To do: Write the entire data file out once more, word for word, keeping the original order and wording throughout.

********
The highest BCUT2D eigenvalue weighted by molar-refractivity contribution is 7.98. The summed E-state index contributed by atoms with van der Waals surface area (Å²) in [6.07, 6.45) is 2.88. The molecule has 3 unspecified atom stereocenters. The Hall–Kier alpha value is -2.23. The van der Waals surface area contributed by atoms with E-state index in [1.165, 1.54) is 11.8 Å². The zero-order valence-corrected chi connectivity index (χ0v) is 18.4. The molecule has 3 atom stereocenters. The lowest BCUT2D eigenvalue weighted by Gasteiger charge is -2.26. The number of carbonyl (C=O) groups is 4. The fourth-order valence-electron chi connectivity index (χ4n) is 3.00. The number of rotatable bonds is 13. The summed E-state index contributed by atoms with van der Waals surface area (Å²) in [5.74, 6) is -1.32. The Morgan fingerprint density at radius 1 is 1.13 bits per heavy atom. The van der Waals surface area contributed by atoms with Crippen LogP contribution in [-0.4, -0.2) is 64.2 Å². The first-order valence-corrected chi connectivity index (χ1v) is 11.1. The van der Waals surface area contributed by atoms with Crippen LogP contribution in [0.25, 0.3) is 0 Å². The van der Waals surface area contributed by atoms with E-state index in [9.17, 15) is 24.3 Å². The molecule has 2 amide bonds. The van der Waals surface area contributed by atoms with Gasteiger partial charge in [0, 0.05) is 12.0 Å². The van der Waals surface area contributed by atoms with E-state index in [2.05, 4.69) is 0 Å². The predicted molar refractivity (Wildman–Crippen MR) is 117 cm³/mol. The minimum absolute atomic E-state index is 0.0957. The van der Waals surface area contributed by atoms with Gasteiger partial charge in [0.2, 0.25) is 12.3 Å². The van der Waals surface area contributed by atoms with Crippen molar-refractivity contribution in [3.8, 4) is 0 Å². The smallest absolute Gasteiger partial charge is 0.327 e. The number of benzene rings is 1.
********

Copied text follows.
The highest BCUT2D eigenvalue weighted by molar-refractivity contribution is 7.98. The summed E-state index contributed by atoms with van der Waals surface area (Å²) in [6.07, 6.45) is 2.88. The molecule has 3 unspecified atom stereocenters. The Hall–Kier alpha value is -2.23. The van der Waals surface area contributed by atoms with E-state index in [1.165, 1.54) is 11.8 Å². The zero-order valence-corrected chi connectivity index (χ0v) is 18.4. The molecule has 3 atom stereocenters. The lowest BCUT2D eigenvalue weighted by Gasteiger charge is -2.26. The number of carbonyl (C=O) groups is 4. The fourth-order valence-electron chi connectivity index (χ4n) is 3.00. The number of rotatable bonds is 13. The summed E-state index contributed by atoms with van der Waals surface area (Å²) in [5.74, 6) is -1.32. The Morgan fingerprint density at radius 1 is 1.13 bits per heavy atom. The van der Waals surface area contributed by atoms with Crippen LogP contribution in [-0.4, -0.2) is 64.2 Å². The first-order valence-corrected chi connectivity index (χ1v) is 11.1. The van der Waals surface area contributed by atoms with Crippen LogP contribution in [0.25, 0.3) is 0 Å². The van der Waals surface area contributed by atoms with E-state index in [9.17, 15) is 24.3 Å². The molecule has 2 amide bonds. The van der Waals surface area contributed by atoms with Gasteiger partial charge in [0, 0.05) is 12.0 Å². The van der Waals surface area contributed by atoms with E-state index in [2.05, 4.69) is 0 Å². The predicted molar refractivity (Wildman–Crippen MR) is 117 cm³/mol. The minimum absolute atomic E-state index is 0.0957. The van der Waals surface area contributed by atoms with Gasteiger partial charge in [0.2, 0.25) is 12.3 Å². The van der Waals surface area contributed by atoms with Crippen molar-refractivity contribution in [3.8, 4) is 0 Å². The smallest absolute Gasteiger partial charge is 0.327 e. The number of benzene rings is 1.